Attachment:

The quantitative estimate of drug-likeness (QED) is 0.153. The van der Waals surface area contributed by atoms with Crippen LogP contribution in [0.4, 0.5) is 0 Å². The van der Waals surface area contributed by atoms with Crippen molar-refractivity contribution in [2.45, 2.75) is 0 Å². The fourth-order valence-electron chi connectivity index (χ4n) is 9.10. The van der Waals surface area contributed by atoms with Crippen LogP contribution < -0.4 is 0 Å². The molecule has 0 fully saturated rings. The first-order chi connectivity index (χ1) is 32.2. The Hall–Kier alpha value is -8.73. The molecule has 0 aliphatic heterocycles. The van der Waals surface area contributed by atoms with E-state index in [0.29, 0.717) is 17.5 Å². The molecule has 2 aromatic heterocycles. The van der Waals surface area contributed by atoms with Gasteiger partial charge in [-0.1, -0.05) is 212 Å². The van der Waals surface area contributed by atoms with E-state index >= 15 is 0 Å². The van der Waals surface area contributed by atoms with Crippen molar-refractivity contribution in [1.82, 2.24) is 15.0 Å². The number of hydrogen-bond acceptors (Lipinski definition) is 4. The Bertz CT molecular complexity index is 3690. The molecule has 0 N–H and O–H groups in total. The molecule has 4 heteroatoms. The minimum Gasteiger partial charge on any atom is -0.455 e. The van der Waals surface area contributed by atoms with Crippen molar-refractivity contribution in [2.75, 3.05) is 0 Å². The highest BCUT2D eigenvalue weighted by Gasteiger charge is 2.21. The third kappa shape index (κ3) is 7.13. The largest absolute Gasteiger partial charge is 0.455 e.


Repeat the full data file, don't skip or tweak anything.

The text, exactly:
The quantitative estimate of drug-likeness (QED) is 0.153. The van der Waals surface area contributed by atoms with Crippen LogP contribution in [0.4, 0.5) is 0 Å². The van der Waals surface area contributed by atoms with Crippen molar-refractivity contribution in [2.45, 2.75) is 0 Å². The fourth-order valence-electron chi connectivity index (χ4n) is 9.10. The van der Waals surface area contributed by atoms with Crippen LogP contribution < -0.4 is 0 Å². The molecule has 0 fully saturated rings. The first-order chi connectivity index (χ1) is 32.2. The Hall–Kier alpha value is -8.73. The molecule has 0 aliphatic heterocycles. The van der Waals surface area contributed by atoms with E-state index in [0.29, 0.717) is 17.5 Å². The molecule has 2 aromatic heterocycles. The van der Waals surface area contributed by atoms with Gasteiger partial charge in [-0.1, -0.05) is 212 Å². The van der Waals surface area contributed by atoms with E-state index >= 15 is 0 Å². The van der Waals surface area contributed by atoms with Crippen molar-refractivity contribution in [1.82, 2.24) is 15.0 Å². The number of hydrogen-bond acceptors (Lipinski definition) is 4. The Bertz CT molecular complexity index is 3690. The molecule has 0 N–H and O–H groups in total. The molecule has 4 heteroatoms. The minimum Gasteiger partial charge on any atom is -0.455 e. The van der Waals surface area contributed by atoms with Crippen molar-refractivity contribution in [2.75, 3.05) is 0 Å². The highest BCUT2D eigenvalue weighted by Gasteiger charge is 2.21. The third kappa shape index (κ3) is 7.13. The largest absolute Gasteiger partial charge is 0.455 e.